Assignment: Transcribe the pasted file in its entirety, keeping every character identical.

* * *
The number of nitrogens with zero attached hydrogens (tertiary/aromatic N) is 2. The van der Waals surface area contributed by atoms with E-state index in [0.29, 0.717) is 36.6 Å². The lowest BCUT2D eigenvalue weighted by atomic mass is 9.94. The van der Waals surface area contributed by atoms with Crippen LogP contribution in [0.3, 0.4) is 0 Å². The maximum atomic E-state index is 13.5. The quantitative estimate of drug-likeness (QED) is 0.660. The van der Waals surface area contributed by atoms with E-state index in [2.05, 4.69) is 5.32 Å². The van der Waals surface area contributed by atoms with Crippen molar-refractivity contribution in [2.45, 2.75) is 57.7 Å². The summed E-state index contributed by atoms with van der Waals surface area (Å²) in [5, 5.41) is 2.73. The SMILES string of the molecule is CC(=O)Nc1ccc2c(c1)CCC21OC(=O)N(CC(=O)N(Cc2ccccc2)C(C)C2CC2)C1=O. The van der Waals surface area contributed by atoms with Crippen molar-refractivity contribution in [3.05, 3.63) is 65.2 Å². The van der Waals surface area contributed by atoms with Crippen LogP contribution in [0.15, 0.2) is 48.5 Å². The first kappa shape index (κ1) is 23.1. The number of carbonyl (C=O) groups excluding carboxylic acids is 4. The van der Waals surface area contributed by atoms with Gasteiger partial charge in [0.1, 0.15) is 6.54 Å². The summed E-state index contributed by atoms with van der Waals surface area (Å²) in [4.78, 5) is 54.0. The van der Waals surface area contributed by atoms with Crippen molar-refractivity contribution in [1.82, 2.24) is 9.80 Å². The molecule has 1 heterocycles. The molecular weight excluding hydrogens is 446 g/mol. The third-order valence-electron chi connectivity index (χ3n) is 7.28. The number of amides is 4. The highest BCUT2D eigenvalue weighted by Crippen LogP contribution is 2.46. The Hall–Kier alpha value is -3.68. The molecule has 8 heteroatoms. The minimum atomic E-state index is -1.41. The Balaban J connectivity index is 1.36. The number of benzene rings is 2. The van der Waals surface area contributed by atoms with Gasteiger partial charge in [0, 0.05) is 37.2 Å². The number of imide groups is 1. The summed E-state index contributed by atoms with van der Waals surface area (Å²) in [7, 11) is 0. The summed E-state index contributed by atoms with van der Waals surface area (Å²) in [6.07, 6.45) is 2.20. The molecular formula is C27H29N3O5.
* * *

The number of nitrogens with zero attached hydrogens (tertiary/aromatic N) is 2. The van der Waals surface area contributed by atoms with E-state index in [0.29, 0.717) is 36.6 Å². The lowest BCUT2D eigenvalue weighted by atomic mass is 9.94. The van der Waals surface area contributed by atoms with Crippen LogP contribution in [0.3, 0.4) is 0 Å². The maximum atomic E-state index is 13.5. The quantitative estimate of drug-likeness (QED) is 0.660. The van der Waals surface area contributed by atoms with E-state index in [2.05, 4.69) is 5.32 Å². The van der Waals surface area contributed by atoms with Crippen molar-refractivity contribution in [2.45, 2.75) is 57.7 Å². The summed E-state index contributed by atoms with van der Waals surface area (Å²) in [5, 5.41) is 2.73. The SMILES string of the molecule is CC(=O)Nc1ccc2c(c1)CCC21OC(=O)N(CC(=O)N(Cc2ccccc2)C(C)C2CC2)C1=O. The van der Waals surface area contributed by atoms with Crippen molar-refractivity contribution in [3.05, 3.63) is 65.2 Å². The van der Waals surface area contributed by atoms with Crippen LogP contribution in [0.15, 0.2) is 48.5 Å². The first kappa shape index (κ1) is 23.1. The number of carbonyl (C=O) groups excluding carboxylic acids is 4. The van der Waals surface area contributed by atoms with Gasteiger partial charge in [0.1, 0.15) is 6.54 Å². The summed E-state index contributed by atoms with van der Waals surface area (Å²) in [4.78, 5) is 54.0. The van der Waals surface area contributed by atoms with Crippen molar-refractivity contribution in [1.82, 2.24) is 9.80 Å². The molecule has 1 heterocycles. The molecular weight excluding hydrogens is 446 g/mol. The third-order valence-electron chi connectivity index (χ3n) is 7.28. The number of amides is 4. The highest BCUT2D eigenvalue weighted by Crippen LogP contribution is 2.46. The Hall–Kier alpha value is -3.68. The molecule has 8 heteroatoms. The minimum atomic E-state index is -1.41. The Balaban J connectivity index is 1.36. The number of benzene rings is 2. The van der Waals surface area contributed by atoms with Gasteiger partial charge in [0, 0.05) is 37.2 Å². The number of imide groups is 1. The summed E-state index contributed by atoms with van der Waals surface area (Å²) in [7, 11) is 0. The summed E-state index contributed by atoms with van der Waals surface area (Å²) in [6.07, 6.45) is 2.20. The molecular formula is C27H29N3O5.